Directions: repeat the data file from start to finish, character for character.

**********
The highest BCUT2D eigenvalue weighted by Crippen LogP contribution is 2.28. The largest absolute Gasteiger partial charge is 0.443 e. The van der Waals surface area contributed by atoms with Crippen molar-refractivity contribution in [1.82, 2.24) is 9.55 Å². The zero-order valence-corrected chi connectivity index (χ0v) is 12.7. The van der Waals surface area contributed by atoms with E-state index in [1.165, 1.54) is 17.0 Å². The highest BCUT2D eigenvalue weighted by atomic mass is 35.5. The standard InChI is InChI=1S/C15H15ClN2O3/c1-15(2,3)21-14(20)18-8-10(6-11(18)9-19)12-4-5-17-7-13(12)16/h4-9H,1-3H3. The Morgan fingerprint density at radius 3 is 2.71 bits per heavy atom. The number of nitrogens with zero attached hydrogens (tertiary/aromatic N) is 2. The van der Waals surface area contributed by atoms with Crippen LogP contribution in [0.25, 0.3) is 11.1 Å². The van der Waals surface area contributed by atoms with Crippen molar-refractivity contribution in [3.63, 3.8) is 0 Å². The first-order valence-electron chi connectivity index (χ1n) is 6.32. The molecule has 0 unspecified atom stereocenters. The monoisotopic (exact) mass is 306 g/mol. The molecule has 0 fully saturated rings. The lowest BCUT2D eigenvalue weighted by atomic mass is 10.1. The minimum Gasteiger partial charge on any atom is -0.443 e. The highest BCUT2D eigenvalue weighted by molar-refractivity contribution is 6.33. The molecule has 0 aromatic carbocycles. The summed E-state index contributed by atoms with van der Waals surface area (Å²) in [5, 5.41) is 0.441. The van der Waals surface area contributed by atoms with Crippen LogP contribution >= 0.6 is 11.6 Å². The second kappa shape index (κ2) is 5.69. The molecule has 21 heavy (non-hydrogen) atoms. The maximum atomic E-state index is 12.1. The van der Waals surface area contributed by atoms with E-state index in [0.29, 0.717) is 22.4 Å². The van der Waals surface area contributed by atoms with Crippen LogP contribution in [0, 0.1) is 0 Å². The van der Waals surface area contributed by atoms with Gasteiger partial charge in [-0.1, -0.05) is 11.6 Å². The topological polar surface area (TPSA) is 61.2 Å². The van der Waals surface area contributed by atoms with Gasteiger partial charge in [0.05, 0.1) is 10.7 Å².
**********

The highest BCUT2D eigenvalue weighted by Crippen LogP contribution is 2.28. The largest absolute Gasteiger partial charge is 0.443 e. The van der Waals surface area contributed by atoms with Crippen molar-refractivity contribution in [1.82, 2.24) is 9.55 Å². The zero-order valence-corrected chi connectivity index (χ0v) is 12.7. The van der Waals surface area contributed by atoms with E-state index in [1.165, 1.54) is 17.0 Å². The highest BCUT2D eigenvalue weighted by atomic mass is 35.5. The standard InChI is InChI=1S/C15H15ClN2O3/c1-15(2,3)21-14(20)18-8-10(6-11(18)9-19)12-4-5-17-7-13(12)16/h4-9H,1-3H3. The Morgan fingerprint density at radius 3 is 2.71 bits per heavy atom. The number of nitrogens with zero attached hydrogens (tertiary/aromatic N) is 2. The van der Waals surface area contributed by atoms with Crippen LogP contribution in [0.25, 0.3) is 11.1 Å². The van der Waals surface area contributed by atoms with Crippen molar-refractivity contribution in [3.63, 3.8) is 0 Å². The first-order valence-electron chi connectivity index (χ1n) is 6.32. The molecule has 0 unspecified atom stereocenters. The monoisotopic (exact) mass is 306 g/mol. The molecule has 0 fully saturated rings. The lowest BCUT2D eigenvalue weighted by atomic mass is 10.1. The minimum Gasteiger partial charge on any atom is -0.443 e. The highest BCUT2D eigenvalue weighted by molar-refractivity contribution is 6.33. The molecule has 0 aromatic carbocycles. The summed E-state index contributed by atoms with van der Waals surface area (Å²) in [5, 5.41) is 0.441. The van der Waals surface area contributed by atoms with Crippen LogP contribution >= 0.6 is 11.6 Å². The second kappa shape index (κ2) is 5.69. The molecule has 21 heavy (non-hydrogen) atoms. The maximum atomic E-state index is 12.1. The van der Waals surface area contributed by atoms with E-state index in [0.29, 0.717) is 22.4 Å². The van der Waals surface area contributed by atoms with Crippen LogP contribution in [0, 0.1) is 0 Å². The van der Waals surface area contributed by atoms with Gasteiger partial charge in [-0.1, -0.05) is 11.6 Å². The topological polar surface area (TPSA) is 61.2 Å². The van der Waals surface area contributed by atoms with Gasteiger partial charge in [0.05, 0.1) is 10.7 Å².